The Pilgrim Journey of Mercy

holy-door

All of us know how important symbols are. In this season leading up to Christmas, we are surrounded by visible, audible, tangible signs of Christmas. Decorations, lights and songs surround us. We spend time finding gifts to give as visible signs of our love for others.

So too does the Church use signs and symbols, including Holy Doors. Jesus, the Good Shepherd, tells us that he is the gate of the sheepfold and “whoever enters through me will be saved” (John 10:9). A Holy Door in the Church – which is the body of Christ in the world today – serves as a tangible sign of the Lord’s welcoming forgiveness, compassion and mercy.

To open the Jubilee of Mercy, Pope Francis opened a Holy Door at Saint Peter’s Basilica. Holy Doors were also opened at cathedral churches and holy shrines around the world, including our own Cathedral of Saint Matthew the Apostle, and the Basilica of the National Shrine of the Immaculate Conception.

Our Holy Father also invites all of us to make a pilgrimage during this Year to one of the Holy Doors, representing the journey each of us makes in this life.

Pilgrimage has long been a part of our Catholic tradition, one of the many practices we share with our Jewish brothers and sisters. A pilgrimage is a journey made to a holy place or a place that has significance in the life of the Church for the purpose of honoring God or venerating a relic or entering into a time of prayer.

In the Gospels, we read how Mary and Joseph made a pilgrimage to Jerusalem at Passover. After the festival, Jesus became separated from the group and Mary and Joseph frantically searched for him for three days. They found him in the Temple – in his Father’s house – where he astounded the teachers with his knowledge. Later, during his public ministry, Jesus would similarly make pilgrimages with his Apostles, including the last at Passover, where he would undergo his Passion and our salvation.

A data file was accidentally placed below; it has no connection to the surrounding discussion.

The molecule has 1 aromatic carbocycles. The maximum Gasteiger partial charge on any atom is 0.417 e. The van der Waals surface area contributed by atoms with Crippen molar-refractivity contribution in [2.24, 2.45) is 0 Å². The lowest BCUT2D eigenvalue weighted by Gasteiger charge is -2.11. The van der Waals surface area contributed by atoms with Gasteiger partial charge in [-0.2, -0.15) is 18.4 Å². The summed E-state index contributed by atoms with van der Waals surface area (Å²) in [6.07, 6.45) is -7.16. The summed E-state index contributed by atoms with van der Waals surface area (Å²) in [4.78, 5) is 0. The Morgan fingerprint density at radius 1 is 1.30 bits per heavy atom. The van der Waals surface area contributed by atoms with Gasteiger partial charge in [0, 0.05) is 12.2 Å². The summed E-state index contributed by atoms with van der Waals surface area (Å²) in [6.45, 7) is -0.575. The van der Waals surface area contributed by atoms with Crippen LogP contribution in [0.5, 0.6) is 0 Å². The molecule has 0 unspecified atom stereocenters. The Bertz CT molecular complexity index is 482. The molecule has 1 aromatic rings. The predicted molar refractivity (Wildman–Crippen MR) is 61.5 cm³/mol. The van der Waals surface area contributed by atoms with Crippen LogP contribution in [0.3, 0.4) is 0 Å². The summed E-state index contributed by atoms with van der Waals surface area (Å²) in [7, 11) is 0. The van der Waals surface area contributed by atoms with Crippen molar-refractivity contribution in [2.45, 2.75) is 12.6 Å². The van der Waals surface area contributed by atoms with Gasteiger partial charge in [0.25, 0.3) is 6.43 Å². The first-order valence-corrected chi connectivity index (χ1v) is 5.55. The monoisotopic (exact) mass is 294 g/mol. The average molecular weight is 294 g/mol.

Pope Francis hopes that during this Holy Year, a “pilgrimage [will] be an impetus to conversion: by crossing the threshold of the Holy Door, we will find the strength to embrace God’s mercy and dedicate ourselves to being merciful with others as the Father has been with us” (Misericordiae Vultus, 14).

We, who are disciples of Jesus, rejoice in the knowledge that there is forgiveness of our sins. Not only did Jesus die to wash away all sin, and not only in his public life did he forgive sin, but after his Resurrection Jesus also extended to his Apostles and to his Church the power to apply the redemption won on the Cross and the authority to forgive sin.

Our salvation, and that of others, depends on this mercy and so we must be a people of mercy. “The Church is commissioned to announce the mercy of God, the beating heart of the Gospel, which in its own way must penetrate the heart and mind of every person,” emphasizes Pope Francis. “Wherever the Church is present, the mercy of the Father must be evident. In our parishes, communities, associations and movements, in a word, wherever there are Christians, everyone should find an oasis of mercy” (Misericordiae Vultus, 12).

A pilgrimage to one of the Holy Doors in the Year of Mercy is an opportunity to experience this “oasis of mercy.” For those who make the pilgrimage, there is an opportunity also to receive the grace of an indulgence, which is the remission of temporal punishment due to sin. An indulgence is the excessive gift of God’s forgiving mercy given by the Church whom the Lord has entrusted with the power to bind and loose sins (Matthew 18:18). To receive an indulgence, a pilgrim takes the following steps:

  • Preparation of the heart in prayer to form a deep desire for true conversion.
  • Crossing the threshold of the Holy Door.
  • Receiving the Eucharist within 20 days of passing through the Holy Door (either before or after)
  • Celebrating the Sacrament of Reconciliation within 20 days of passing through the Holy Door (either before or after)
  • Praying for the intentions of the Holy Father (Consider offering an Our Father, Hail Mary, and Glory Be)
  • Making a Profession of Faith (use the Apostles Creed or Nicene Creed)

In this Year of Mercy, in this time of special grace, may our faith as disciples of the Lord be strengthened as we go through the doors of mercy and may our love of Jesus be deepened by our experience of God’s loving and forgiving embrace. And may we, as true missionary disciples, try to share that mercy with everyone around us.

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